Interesting earthquakes in Bárðarbunga volcano system (Hamarinn volcano)

At 02:06 and 02:07 UTC there where interesting earthquakes in Bárðarbunga volcano system. What makes them interesting is that fact they did happen at 0.6 km depth one of them. But this area did see some volcano related activity (speculated) earlier this summer, that did result in large glacier flood. But it has been suggested that a minor eruption took place there around 10. July 2011.


The two earthquakes can be seen as spikes at the end of this tremor plot from Icelandic Met Office. Copyright of this picture belongs to Icelandic Met Office.

What makes this earthquakes so interesting is that they seem to have a low period component in them. But it was seen on the Kálfafell SIL station, and other SIL station that was decent distance from the source of the earthquake.


The two earthquakes can be seen as spikes at the end of this tremor plot from Icelandic Met Office. Copyright of this picture belongs to Icelandic Met Office.

Currently there is nothing that suggests that a eruption is about to start in this area. But that can change without warning given the current status of Hamarinn volcano system.

This entry was posted in Bárðarbunga, Earthquakes, Hamarinn, Volcano. Bookmark the permalink.

54 Responses to Interesting earthquakes in Bárðarbunga volcano system (Hamarinn volcano)

  1. Renato Rio says:

    Jón, yet a third one was recorded by IMO sensor, but also poorly located.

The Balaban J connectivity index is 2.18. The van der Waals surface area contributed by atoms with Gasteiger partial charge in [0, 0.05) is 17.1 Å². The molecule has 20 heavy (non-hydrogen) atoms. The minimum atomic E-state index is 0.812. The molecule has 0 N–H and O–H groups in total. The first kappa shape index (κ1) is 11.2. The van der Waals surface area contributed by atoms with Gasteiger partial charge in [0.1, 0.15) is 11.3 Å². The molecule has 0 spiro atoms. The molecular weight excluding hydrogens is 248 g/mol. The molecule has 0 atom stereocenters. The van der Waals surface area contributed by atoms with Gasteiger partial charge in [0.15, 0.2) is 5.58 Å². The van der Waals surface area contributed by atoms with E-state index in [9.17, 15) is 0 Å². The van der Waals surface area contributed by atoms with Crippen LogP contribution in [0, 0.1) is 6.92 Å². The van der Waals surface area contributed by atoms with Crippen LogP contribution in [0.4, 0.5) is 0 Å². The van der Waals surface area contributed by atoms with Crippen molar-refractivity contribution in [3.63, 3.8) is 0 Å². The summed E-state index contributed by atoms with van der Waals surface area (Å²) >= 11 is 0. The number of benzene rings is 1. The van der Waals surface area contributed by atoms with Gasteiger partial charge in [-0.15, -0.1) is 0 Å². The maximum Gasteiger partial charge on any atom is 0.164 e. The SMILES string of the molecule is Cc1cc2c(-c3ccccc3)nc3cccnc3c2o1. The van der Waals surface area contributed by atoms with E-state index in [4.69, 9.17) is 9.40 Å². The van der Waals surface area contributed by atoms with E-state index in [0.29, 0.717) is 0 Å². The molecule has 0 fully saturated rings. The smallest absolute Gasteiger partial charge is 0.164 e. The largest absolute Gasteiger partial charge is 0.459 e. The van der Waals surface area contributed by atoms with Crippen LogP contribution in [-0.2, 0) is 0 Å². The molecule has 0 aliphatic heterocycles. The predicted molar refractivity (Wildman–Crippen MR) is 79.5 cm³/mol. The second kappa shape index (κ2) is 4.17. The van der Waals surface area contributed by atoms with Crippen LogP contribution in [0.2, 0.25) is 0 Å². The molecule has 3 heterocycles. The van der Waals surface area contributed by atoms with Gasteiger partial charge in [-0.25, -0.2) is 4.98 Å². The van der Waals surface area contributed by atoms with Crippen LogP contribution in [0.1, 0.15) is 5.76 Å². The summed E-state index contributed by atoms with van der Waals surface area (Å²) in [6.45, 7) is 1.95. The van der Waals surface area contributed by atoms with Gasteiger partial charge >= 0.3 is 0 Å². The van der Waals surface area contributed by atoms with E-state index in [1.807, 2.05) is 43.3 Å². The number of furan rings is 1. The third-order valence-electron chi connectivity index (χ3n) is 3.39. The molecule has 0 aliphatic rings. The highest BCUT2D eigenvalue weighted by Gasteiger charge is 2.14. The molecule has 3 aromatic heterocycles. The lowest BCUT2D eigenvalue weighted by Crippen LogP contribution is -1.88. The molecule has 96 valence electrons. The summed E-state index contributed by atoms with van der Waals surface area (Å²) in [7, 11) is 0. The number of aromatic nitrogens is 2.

• There is a ghost in the list.

      2011-08-01 02:07:52,2 64,627 -17,436 0,6 2,2 90,03 4,6 km ASA af Bárðarbungu (real)
      2011-08-01 02:07:51,8 64,554 -17,508 8,4 2,3 42,59 9,6 km S af Bárðarbungu (ghost)
      2011-08-01 02:06:37,1 64,629 -17,435 0,9 1,4 60,88 4,6 km ASA af Bárðarbungu (real)

      I have marked the ghost one above.

  2. Renato Rio says:

    Oops, low period, I mean. 🙂

  3. The other lurker says:

    Should we not see the spikes (or rather some spikes) at Grimsvötn ?

    http://hraun.vedur.is/ja/vatnajokulsvoktun/grf_trem.html

  4. Diana Barnes says:

    I am going back to this post from…
    Ingemar Johansson says:
    July 28, 2011 at 16:49
    Hi John.
    Do you have any idea about the very regular short period spikes in the tremor graph of ALF are caused by?A spike every 4-4.5 hours for at least the last two days. They are also triggered by alert system but seldom localized. I have used the Fbreaktime to calculate the last 4 events (today 0201, 0612, 1028, 1512UTC) and have calculated with epicenters to be (fixed depth 4km) 63.50-19.09, 63.50-19.09, 63.51-19.10, 63.50-19.09, about 5 km east of the station ALF. All almost at the same spot. Are these man-made detonations or natural, if natural how come the regularity in time?

    This is still happening. It shows very nicely today as things are quiet ( Apart from the wind!)
    http://hraun.vedur.is/ja/oroi/alf.gif
    It is as Ingemar says, very regular.
    “The Pulse of Myrdalsjokull” !

    Now I also find this graph interesting.
    http://hraun.vedur.is/ja/myr/myr_num.html
    The red line! Please which area is this? If it is the west side of Vatnajokull then could this be why the SIL stations, as Askja, Skkrokald and Vatnsfell have been showing odd activity ? Could this be related to Hamarinn or is it Askja?